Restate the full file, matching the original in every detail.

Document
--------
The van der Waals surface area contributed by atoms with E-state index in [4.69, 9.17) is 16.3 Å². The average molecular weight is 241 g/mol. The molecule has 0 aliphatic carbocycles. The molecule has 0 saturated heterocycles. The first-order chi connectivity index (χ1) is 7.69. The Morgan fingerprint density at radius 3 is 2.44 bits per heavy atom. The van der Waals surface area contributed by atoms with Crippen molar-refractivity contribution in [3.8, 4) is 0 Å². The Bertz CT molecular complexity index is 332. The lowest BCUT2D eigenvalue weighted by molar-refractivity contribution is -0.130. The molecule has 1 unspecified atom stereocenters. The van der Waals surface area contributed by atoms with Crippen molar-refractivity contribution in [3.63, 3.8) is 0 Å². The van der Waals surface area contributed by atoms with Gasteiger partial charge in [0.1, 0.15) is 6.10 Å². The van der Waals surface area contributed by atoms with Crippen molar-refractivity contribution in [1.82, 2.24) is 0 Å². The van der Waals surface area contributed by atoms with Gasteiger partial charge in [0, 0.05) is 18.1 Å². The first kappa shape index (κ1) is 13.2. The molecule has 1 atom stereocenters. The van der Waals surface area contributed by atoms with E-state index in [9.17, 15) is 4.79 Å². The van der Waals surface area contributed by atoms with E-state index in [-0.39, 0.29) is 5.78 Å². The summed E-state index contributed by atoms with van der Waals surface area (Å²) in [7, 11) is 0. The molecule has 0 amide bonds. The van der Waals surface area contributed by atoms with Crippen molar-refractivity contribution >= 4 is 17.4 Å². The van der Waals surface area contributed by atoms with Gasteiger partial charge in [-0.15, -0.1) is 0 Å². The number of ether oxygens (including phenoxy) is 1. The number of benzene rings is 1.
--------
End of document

The van der Waals surface area contributed by atoms with E-state index in [4.69, 9.17) is 16.3 Å². The average molecular weight is 241 g/mol. The molecule has 0 aliphatic carbocycles. The molecule has 0 saturated heterocycles. The first-order chi connectivity index (χ1) is 7.69. The Morgan fingerprint density at radius 3 is 2.44 bits per heavy atom. The van der Waals surface area contributed by atoms with Crippen molar-refractivity contribution in [3.8, 4) is 0 Å². The Bertz CT molecular complexity index is 332. The lowest BCUT2D eigenvalue weighted by molar-refractivity contribution is -0.130. The molecule has 1 unspecified atom stereocenters. The van der Waals surface area contributed by atoms with Crippen molar-refractivity contribution in [3.63, 3.8) is 0 Å². The van der Waals surface area contributed by atoms with Gasteiger partial charge in [0.1, 0.15) is 6.10 Å². The van der Waals surface area contributed by atoms with Crippen molar-refractivity contribution in [1.82, 2.24) is 0 Å². The van der Waals surface area contributed by atoms with Gasteiger partial charge in [0, 0.05) is 18.1 Å². The first kappa shape index (κ1) is 13.2. The molecule has 1 atom stereocenters. The van der Waals surface area contributed by atoms with E-state index in [9.17, 15) is 4.79 Å². The van der Waals surface area contributed by atoms with E-state index in [-0.39, 0.29) is 5.78 Å². The summed E-state index contributed by atoms with van der Waals surface area (Å²) in [7, 11) is 0. The molecule has 0 amide bonds. The van der Waals surface area contributed by atoms with Crippen molar-refractivity contribution >= 4 is 17.4 Å². The van der Waals surface area contributed by atoms with Gasteiger partial charge in [-0.15, -0.1) is 0 Å². The number of ether oxygens (including phenoxy) is 1. The number of benzene rings is 1.